Updated Nov 11, 2022, 10:51am EST
North America

Sam Bankman-Fried out as FTX CEO as company files for bankruptcy

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The News

Sam Bankman-Fried has resigned as CEO of FTX, the company announced Friday.

He has been replaced by John J. Ray III.

The company also says it has commenced “voluntary proceedings” under Chapter 11 of the U.S. bankruptcy code.

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Know More

In a press release, FTX said that FTX.com, Alameda Research, and 130 other affiliated companies would be commencing Chapter 11 proceedings.


“Bankman-Fried has resigned his role as Chief Executive Officer and will remain to assist in an orderly transition,” FTX said. “Many employees of the FTX Group in various countries are expected to continue with the FTX Group and assist Mr. Ray and independent professionals in its operations during the Chapter 11 proceedings.”

Chapter 11 is a bankruptcy proceeding which reorganizes a debtor’s affairs, debts, and assets. It is also known as a “reorganization bankruptcy.”

Under Chapter 11, a business can continue its operations while it reorganizes.

In tweets on Friday, Bankman-Fried wrote “I’m really sorry, again, that we ended up here. Hopefully things can find a way to recover.”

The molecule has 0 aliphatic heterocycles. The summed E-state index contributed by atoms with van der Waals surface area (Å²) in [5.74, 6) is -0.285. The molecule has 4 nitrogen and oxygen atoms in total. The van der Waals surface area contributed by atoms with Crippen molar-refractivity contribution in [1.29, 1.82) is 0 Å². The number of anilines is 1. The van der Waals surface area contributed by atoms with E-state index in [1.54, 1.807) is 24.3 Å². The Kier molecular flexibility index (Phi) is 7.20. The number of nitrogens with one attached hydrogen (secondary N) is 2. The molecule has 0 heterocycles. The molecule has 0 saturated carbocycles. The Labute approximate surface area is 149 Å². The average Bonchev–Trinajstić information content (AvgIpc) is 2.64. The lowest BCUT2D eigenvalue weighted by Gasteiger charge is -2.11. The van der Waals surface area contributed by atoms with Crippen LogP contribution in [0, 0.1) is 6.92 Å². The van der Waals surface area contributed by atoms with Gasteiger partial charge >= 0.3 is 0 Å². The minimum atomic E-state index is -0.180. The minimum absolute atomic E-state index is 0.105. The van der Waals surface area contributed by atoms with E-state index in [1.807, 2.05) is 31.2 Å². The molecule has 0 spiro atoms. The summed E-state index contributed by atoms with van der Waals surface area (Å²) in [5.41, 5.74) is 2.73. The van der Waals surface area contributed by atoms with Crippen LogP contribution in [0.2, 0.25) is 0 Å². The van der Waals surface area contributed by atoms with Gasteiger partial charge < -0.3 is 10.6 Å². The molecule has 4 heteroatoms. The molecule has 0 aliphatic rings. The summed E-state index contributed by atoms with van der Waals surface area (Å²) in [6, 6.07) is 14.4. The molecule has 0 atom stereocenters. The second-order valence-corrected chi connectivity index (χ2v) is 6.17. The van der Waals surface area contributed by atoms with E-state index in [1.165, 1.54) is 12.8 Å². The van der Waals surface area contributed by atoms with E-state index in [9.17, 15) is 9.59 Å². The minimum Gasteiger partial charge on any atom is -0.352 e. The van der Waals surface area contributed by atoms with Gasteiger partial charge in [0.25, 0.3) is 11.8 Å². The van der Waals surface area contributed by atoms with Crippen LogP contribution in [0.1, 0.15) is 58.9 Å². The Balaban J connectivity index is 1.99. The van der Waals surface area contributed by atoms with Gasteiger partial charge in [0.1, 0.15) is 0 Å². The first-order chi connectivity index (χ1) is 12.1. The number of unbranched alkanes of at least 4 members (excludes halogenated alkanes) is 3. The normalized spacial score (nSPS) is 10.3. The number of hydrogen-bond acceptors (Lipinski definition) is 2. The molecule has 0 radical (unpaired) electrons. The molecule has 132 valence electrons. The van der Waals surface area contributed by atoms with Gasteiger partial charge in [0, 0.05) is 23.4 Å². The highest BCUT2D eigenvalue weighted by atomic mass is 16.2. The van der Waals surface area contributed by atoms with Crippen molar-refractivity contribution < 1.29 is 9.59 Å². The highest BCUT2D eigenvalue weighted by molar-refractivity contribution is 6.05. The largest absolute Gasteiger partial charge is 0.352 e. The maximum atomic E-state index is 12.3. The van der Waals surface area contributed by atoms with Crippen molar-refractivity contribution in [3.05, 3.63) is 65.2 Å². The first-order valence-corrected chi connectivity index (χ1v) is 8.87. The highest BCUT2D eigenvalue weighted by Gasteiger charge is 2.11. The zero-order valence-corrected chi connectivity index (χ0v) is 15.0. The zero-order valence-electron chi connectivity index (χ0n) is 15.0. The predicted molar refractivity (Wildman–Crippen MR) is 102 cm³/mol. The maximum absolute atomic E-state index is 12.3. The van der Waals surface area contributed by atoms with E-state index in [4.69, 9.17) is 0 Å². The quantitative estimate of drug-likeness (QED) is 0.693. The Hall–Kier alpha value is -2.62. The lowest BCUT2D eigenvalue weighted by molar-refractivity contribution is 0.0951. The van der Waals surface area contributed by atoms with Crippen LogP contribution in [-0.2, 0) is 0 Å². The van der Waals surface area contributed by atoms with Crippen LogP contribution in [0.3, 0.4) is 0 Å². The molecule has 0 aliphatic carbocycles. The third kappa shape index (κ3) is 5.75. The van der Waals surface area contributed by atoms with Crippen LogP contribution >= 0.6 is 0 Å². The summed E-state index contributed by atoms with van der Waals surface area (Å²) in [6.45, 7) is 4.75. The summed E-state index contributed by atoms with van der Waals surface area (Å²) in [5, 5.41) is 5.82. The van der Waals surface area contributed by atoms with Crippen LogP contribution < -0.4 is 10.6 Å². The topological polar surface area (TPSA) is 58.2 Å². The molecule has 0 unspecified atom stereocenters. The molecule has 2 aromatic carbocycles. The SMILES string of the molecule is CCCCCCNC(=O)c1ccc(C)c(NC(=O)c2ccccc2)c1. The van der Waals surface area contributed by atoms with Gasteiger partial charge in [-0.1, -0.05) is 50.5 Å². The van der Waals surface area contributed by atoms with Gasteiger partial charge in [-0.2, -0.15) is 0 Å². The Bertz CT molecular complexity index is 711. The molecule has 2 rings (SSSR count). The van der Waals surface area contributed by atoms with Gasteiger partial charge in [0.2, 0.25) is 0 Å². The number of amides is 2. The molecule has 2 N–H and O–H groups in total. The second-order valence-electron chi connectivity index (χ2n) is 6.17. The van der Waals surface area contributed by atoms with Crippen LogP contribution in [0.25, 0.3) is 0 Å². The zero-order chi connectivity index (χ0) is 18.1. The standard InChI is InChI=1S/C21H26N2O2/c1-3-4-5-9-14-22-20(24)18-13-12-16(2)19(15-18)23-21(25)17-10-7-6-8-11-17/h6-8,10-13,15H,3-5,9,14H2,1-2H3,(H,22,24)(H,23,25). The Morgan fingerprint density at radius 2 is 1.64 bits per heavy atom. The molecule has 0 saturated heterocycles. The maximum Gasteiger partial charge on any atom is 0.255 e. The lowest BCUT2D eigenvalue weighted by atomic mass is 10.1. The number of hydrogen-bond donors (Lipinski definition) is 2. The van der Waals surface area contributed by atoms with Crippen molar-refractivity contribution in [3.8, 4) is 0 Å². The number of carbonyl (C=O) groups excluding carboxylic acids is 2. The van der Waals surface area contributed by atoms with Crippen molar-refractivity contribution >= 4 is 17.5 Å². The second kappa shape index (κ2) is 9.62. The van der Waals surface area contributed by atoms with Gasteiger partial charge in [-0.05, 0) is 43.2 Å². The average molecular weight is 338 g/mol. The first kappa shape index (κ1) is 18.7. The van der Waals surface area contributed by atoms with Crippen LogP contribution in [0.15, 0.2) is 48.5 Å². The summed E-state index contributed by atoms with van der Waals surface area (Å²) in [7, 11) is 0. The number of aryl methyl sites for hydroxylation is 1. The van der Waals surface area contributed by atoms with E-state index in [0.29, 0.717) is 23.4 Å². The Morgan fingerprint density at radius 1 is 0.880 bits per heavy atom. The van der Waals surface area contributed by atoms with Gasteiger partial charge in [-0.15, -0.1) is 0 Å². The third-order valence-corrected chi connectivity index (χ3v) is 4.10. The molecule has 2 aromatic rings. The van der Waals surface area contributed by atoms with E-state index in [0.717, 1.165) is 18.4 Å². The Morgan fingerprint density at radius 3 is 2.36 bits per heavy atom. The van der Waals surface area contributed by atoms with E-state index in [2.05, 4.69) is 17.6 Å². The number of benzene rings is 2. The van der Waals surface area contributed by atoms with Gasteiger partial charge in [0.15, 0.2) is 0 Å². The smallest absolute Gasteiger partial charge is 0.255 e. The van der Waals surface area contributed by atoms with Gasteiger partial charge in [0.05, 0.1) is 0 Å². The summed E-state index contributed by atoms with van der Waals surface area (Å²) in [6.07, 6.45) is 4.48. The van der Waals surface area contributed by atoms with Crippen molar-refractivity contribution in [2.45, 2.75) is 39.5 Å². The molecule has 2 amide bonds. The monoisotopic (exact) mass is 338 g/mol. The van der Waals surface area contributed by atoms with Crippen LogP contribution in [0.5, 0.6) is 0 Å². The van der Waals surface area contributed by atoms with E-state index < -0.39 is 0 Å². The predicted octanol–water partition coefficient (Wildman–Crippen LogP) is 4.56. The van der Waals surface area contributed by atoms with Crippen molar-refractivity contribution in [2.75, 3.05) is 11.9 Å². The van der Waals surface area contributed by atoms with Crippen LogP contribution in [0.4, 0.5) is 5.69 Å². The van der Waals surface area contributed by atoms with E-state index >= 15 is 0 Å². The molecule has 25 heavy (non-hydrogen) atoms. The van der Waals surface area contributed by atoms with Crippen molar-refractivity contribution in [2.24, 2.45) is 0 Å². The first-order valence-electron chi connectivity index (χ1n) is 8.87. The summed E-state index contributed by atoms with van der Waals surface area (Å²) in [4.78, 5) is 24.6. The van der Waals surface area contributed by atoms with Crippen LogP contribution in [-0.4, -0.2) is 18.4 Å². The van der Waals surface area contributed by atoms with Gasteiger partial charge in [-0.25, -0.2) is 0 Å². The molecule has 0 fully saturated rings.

On Thursday, Bankman-Fried, who is a Semafor investor, announced his crypto trading fund Alameda Research would wind down trading. In a Twitter thread, he apologized to FTX clients and stressed that FTX U.S. was not impacted by the issues plaguing the company’s international arm.


The crypto exchange is in the midst of a liquidity crisis. In his Thursday Twitter thread, Bankman-Fried said he had miscalculated the amount of liquid assets the exchange had available for customer withdrawals. “We saw roughly $5b of withdrawals on Sunday--the largest by a huge margin,” he wrote.

The Alameda Research website went dark Wednesday. In a red banner on FTX.com Friday, a notice advised that “FTX is currently unable to process withdrawals. We strongly advise against depositing. Deposits of TRX, BTT, JST, SUN, and HT are disabled.”

Semafor has previously reported that much of the crypto exchange’s legal and compliance teams have left the company, and that FTX sought a bailout of $1 billion before seeking a bailout from its competitor Binance.